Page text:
Most HPV strains do not cause cancer. There are over 150 different strains of HPV, and only a handful have been associated with cancer.

According to the Centers for Disease Control and Prevention (CDC), nearly everyone will contract HPV at some point, and most HPV infections will go away without treatment.

“Over 90% of persons with HPV will clear the infection over time,” says Michelle Forcier, MD, a gender-affirming clinician with virtual healthcare service FOLX. “Only a very small fraction of persons with known or unknown HPV will eventually get cancer.”

Roughly 36,000 cancers are caused by HPV each year. For context, about 13 million people contract HPV each year. Approximately 43 million Americans had HPV in 2018, per the CDC.

Cervical cancer is the fourth most common cancer amongst people assigned female at birth, and more than 95% of all cases are related to HPV.

Early symptoms

Cervical cancer typically does not cause symptoms early on.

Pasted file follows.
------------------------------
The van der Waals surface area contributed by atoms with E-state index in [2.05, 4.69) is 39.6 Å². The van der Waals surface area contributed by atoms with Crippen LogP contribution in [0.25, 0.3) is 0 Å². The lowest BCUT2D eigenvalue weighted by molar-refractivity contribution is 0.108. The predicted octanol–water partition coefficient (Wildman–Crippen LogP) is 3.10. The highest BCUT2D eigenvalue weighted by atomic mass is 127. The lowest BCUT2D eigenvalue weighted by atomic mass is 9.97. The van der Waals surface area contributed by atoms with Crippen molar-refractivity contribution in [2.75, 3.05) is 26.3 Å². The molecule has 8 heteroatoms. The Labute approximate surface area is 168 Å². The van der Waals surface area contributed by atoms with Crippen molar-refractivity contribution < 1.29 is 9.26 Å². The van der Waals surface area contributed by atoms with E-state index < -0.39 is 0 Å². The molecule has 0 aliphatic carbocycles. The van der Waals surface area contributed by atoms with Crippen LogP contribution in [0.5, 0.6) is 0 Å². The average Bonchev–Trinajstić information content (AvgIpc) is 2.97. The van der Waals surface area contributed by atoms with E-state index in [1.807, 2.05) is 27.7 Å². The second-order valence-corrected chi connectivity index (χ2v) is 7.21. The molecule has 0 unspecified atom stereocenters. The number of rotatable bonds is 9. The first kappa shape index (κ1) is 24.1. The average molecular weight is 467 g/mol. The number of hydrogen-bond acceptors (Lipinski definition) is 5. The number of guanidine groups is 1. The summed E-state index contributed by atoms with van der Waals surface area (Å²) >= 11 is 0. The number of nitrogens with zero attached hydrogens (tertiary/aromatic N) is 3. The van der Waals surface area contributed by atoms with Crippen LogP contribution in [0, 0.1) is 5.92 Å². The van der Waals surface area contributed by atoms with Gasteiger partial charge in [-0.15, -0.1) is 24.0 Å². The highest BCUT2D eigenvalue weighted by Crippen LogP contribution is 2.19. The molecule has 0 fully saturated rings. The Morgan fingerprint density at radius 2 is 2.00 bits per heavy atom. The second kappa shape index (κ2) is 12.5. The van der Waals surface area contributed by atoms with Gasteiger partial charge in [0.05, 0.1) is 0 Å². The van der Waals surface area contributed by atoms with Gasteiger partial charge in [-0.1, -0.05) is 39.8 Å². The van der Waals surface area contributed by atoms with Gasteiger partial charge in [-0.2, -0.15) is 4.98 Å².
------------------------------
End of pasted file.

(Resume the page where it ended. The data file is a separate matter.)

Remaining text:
“That’s why every person with a cervix should be opting for cervical cancer screening at the intervals recommended by an expert,” says Forcier.

The American Cancer Society (ACS) recommends screening between the ages of 25 and 65 via:

  • an HPV test at least once every 5 years
    OR
  • an HPV/Pap co-test — which includes an HPV test and a Pap smear — every 5 years
    OR
  • a Pap smear every 3 years

When symptoms do occur, they usually include unexpected or unusual vaginal bleeding, pain during vaginal penetration, and general pelvic discomfort.

Other risk factors

“Most cancers that are caused by HPV are caused by HPV strains 16 and 18,” says Syed G. Husain, a colorectal surgeon at The Ohio State University Comprehensive Cancer Center.